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Sensemaker: Covid in Europe

Sensemaker: Covid in Europe

What just happened

Long stories short

  • US officials arrested the main researcher for the Steele dossier on Trump and charged him with lying to the FBI about his sources.
  • UK opposition parties discussed joining forces to field a single “anti-sleaze” candidate against whichever Conservative stands to replace the disgraced Owen Paterson following his resignation as MP for North Shropshire.
  • A Covid pill developed by Pfizer cuts the risk of hospitalisation or death in vulnerable adults by 89 per cent, according to a clinical trial carried out by the US company (worse news below).

Covid in Europe

The virus is back. Ten months after European Covid vaccination programmes started in earnest and three months after a summer break when they seemed to be working well, most metrics are heading in the wrong direction. Record case numbers have been reported in the past week in Germany and Croatia. When Russian numbers are included, case and death numbers for the continent are running three times higher than in the US.

What went wrong?

By the numbers:
500,000 – new Covid-related deaths that Europe could face this winter, according to the World Health Organization.
60 – Europe’s percentage share of the world’s new Covid cases in the past week.
250,000 – rolling average of new cases in Europe, per day.
3,600 – rolling average of Covid-related deaths in Europe, per day.

Where?

Germany recorded a record 33,949 new cases on Thursday. Jens Spahn, the health minister, called the new wave of infection a pandemic of the unvaccinated and there’s no doubt vaccine hesitancy is behind it: 65 per cent of Germans have been vaccinated compared with 81 per cent of Spaniards and 88 of Portuguese. But breakthrough infection numbers are substantial too: 118,000 of 55 million vaccinated Germans have caught the virus.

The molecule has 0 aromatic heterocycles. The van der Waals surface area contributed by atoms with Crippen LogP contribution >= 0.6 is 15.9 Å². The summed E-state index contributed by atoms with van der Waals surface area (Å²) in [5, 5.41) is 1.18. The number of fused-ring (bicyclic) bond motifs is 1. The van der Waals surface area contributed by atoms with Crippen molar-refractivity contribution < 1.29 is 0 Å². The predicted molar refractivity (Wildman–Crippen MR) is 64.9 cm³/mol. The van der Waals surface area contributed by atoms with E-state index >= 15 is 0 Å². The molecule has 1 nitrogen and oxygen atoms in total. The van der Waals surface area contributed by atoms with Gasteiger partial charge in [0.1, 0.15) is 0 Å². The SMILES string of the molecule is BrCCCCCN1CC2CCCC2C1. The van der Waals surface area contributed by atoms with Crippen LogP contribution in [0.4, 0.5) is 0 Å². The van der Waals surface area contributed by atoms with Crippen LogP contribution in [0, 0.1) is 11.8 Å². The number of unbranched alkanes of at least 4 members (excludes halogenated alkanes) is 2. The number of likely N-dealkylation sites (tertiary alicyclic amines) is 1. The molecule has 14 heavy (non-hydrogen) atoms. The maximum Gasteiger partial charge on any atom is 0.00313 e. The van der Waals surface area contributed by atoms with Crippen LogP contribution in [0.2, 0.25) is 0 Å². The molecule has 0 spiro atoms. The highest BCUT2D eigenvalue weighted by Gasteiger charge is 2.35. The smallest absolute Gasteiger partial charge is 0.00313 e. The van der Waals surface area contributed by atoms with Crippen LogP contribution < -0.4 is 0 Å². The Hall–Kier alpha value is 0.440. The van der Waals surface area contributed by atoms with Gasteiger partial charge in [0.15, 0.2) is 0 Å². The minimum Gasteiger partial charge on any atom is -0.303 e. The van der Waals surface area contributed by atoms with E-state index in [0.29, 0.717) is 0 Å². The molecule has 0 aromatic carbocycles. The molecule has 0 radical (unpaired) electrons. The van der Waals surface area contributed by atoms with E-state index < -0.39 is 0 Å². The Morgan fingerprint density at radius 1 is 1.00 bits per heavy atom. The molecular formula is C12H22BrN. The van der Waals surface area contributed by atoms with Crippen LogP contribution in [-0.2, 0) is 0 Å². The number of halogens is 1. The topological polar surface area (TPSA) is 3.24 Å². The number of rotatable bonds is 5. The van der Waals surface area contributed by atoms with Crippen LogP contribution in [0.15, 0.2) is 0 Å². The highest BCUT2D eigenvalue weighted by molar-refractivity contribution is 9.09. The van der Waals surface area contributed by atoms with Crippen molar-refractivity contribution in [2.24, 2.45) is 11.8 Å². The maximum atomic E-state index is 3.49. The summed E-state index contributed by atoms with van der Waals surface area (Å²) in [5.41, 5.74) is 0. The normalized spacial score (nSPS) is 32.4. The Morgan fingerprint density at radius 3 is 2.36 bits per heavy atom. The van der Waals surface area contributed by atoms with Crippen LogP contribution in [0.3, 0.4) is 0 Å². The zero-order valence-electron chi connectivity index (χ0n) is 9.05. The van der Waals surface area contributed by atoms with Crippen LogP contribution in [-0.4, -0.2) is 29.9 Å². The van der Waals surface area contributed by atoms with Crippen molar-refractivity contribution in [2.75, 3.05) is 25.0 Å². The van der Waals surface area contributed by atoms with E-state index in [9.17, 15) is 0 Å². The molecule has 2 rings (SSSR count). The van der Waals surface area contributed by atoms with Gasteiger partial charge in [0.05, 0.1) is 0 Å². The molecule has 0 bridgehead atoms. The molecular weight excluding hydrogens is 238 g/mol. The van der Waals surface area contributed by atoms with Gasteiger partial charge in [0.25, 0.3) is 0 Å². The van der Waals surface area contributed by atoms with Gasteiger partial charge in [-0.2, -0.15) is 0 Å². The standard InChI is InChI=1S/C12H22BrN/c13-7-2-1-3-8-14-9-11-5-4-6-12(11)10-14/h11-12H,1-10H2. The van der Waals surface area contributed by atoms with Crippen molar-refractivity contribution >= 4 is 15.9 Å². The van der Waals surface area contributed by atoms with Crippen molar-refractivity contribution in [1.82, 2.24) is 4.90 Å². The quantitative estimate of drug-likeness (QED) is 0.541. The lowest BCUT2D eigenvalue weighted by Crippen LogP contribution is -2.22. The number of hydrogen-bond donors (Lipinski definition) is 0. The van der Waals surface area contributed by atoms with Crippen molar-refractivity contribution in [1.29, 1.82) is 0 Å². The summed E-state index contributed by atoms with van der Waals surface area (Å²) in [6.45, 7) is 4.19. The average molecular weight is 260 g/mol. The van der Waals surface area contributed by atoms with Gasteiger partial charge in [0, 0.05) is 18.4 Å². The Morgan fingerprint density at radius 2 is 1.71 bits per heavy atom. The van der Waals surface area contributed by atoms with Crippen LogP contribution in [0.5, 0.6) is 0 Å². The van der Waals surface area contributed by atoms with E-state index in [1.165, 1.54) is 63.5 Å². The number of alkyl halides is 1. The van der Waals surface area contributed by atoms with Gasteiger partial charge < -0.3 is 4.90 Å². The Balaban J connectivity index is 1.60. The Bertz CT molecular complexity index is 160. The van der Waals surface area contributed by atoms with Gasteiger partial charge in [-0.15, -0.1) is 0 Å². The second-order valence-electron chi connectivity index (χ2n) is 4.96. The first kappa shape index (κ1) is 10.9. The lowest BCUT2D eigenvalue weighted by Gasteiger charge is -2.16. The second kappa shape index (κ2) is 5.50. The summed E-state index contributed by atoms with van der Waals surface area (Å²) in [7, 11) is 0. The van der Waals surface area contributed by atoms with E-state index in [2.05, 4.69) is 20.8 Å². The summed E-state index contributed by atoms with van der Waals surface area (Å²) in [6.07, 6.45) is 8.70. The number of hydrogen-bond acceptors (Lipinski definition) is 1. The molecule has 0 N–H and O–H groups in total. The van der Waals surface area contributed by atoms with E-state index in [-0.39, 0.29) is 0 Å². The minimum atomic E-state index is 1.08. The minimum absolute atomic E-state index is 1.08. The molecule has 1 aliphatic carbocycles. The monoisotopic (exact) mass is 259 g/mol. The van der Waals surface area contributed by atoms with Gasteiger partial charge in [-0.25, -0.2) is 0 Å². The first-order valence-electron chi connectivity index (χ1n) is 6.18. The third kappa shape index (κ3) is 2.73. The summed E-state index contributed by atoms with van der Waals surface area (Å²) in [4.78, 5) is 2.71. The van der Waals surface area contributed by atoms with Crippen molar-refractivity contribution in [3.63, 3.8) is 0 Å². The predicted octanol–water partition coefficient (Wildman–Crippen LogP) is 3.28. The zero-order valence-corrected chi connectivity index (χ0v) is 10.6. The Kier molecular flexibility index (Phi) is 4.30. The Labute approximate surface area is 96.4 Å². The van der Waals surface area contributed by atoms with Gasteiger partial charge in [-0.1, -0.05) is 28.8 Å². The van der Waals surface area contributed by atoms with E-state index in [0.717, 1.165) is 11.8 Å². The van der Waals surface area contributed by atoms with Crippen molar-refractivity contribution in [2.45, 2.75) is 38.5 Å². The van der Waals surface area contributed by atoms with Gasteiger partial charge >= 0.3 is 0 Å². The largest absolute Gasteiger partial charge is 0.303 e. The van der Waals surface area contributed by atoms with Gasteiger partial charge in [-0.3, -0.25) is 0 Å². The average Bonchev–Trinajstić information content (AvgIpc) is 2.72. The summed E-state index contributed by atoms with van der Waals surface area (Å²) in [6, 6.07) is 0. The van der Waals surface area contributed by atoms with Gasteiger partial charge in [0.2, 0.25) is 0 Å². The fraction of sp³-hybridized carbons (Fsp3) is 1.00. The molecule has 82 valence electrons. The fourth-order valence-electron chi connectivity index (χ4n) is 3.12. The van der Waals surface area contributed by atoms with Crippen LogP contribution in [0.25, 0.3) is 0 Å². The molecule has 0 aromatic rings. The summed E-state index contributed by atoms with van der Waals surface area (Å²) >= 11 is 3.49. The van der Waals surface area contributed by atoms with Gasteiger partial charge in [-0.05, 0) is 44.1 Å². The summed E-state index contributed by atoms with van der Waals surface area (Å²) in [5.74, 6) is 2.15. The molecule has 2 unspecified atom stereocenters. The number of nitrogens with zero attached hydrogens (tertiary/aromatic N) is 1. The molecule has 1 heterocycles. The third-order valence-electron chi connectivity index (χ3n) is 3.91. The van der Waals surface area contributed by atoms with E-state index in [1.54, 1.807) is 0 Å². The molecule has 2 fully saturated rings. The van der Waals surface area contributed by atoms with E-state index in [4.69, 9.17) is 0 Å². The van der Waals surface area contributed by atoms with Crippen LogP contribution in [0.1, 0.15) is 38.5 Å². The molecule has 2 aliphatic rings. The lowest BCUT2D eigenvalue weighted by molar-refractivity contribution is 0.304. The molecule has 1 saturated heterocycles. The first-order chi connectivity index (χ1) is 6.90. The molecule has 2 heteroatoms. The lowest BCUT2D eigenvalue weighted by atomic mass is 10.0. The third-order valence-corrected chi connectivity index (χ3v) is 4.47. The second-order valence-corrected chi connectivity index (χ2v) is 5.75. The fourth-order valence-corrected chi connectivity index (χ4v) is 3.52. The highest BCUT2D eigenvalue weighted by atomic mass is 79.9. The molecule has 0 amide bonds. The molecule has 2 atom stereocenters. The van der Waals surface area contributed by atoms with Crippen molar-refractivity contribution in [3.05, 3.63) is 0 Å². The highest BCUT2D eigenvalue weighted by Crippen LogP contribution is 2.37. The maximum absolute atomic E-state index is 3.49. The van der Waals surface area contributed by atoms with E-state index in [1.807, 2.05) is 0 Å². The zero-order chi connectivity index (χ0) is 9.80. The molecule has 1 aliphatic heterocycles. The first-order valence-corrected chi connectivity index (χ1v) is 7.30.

Russia. New Russian cases peaked at 40,993 on 1 November. Daily deaths peaked yesterday at 1,195. The country is in the grip of a fourth wave worse than any previous ones and there’s little sign yet that a weeklong national holiday ending on Sunday has worked as a circuit-breaker. So some regions are taking next week off too. 

Italy. The seven-day rolling average of new cases is under control at 4,496 (compared with 38,866 for the UK) but Trieste recorded a spike of 800 cases last week linked directly to anti-vaccine protesters who filled the streets unmasked and apparently infected each other. “Enough idiocy,” the regional president complained. 

Croatia recorded a record 6,310 cases yesterday. Ukraine and Poland also have high and rising case numbers, while Romania’s peaked late last month after one of the worst spikes on the planet.

Why? 

Besides lagging vaccination programmes, the WHO blames a relaxation in mask-wearing and social distancing. It’s not rocket science, in other words; just weariness with what was working. German epidemiologists also blame inadequate testing, which is ironic considering the Robert Koch Institute masterminded a national diagnostic effort that kept the first wave at bay in Germany last year even as it devastated Italy and the UK.

The WHO’s emergencies director called the new surge “a warning shot for the world”. The world already had a warning shot in a far worse surge in Asia this summer, and paid little heed.


The 100-year life health, education, living, public poliCY

Covid cover-up
For months, Tanzania denied it had a Covid problem. Many Tanzanians denied the very existence of the virus. Last year its president, John Magufuli, said Covid was a “satanic myth” promoted by imperialist powers. He rejected vaccines, blocked journalists from entering the country and provided no data to the World Health Organization. Then he died; officially of heart failure, but probably of Covid. The official estimate of Covid deaths is 724. Excess mortality figures suggest it’s closer to 69,000. The Wall Street Journal has been back over what it calls the “world’s most blatant Covid-19 coverup”, and photographed a country now struggling to make up for Mafafuli’s negligence. Tanzania’s vaccination rate stands at 1.6 per cent.